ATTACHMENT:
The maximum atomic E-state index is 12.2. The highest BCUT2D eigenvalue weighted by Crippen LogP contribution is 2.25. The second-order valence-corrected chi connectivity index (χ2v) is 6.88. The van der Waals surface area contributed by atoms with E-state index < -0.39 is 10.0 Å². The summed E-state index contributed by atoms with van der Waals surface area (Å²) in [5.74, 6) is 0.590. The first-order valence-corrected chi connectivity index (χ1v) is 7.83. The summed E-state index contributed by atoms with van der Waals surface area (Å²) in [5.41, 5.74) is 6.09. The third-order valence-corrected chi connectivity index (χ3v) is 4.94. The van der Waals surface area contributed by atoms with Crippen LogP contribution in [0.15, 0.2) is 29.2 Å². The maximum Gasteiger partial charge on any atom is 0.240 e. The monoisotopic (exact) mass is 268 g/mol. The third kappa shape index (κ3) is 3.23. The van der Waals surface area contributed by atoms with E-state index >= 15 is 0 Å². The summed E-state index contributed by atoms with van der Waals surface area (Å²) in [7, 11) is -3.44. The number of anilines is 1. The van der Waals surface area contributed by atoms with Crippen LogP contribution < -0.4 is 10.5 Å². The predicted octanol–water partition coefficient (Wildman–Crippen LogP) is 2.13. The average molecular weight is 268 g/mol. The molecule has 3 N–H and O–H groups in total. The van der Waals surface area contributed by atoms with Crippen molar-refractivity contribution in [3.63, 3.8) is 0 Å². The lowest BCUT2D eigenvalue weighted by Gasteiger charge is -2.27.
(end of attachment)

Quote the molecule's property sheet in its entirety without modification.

The maximum atomic E-state index is 12.2. The highest BCUT2D eigenvalue weighted by Crippen LogP contribution is 2.25. The second-order valence-corrected chi connectivity index (χ2v) is 6.88. The van der Waals surface area contributed by atoms with E-state index < -0.39 is 10.0 Å². The summed E-state index contributed by atoms with van der Waals surface area (Å²) in [5.74, 6) is 0.590. The first-order valence-corrected chi connectivity index (χ1v) is 7.83. The summed E-state index contributed by atoms with van der Waals surface area (Å²) in [5.41, 5.74) is 6.09. The third-order valence-corrected chi connectivity index (χ3v) is 4.94. The van der Waals surface area contributed by atoms with Crippen LogP contribution in [0.15, 0.2) is 29.2 Å². The maximum Gasteiger partial charge on any atom is 0.240 e. The monoisotopic (exact) mass is 268 g/mol. The third kappa shape index (κ3) is 3.23. The van der Waals surface area contributed by atoms with E-state index >= 15 is 0 Å². The summed E-state index contributed by atoms with van der Waals surface area (Å²) in [7, 11) is -3.44. The number of anilines is 1. The van der Waals surface area contributed by atoms with Crippen LogP contribution < -0.4 is 10.5 Å². The predicted octanol–water partition coefficient (Wildman–Crippen LogP) is 2.13. The average molecular weight is 268 g/mol. The molecule has 3 N–H and O–H groups in total. The van der Waals surface area contributed by atoms with Crippen molar-refractivity contribution in [3.63, 3.8) is 0 Å². The lowest BCUT2D eigenvalue weighted by Gasteiger charge is -2.27.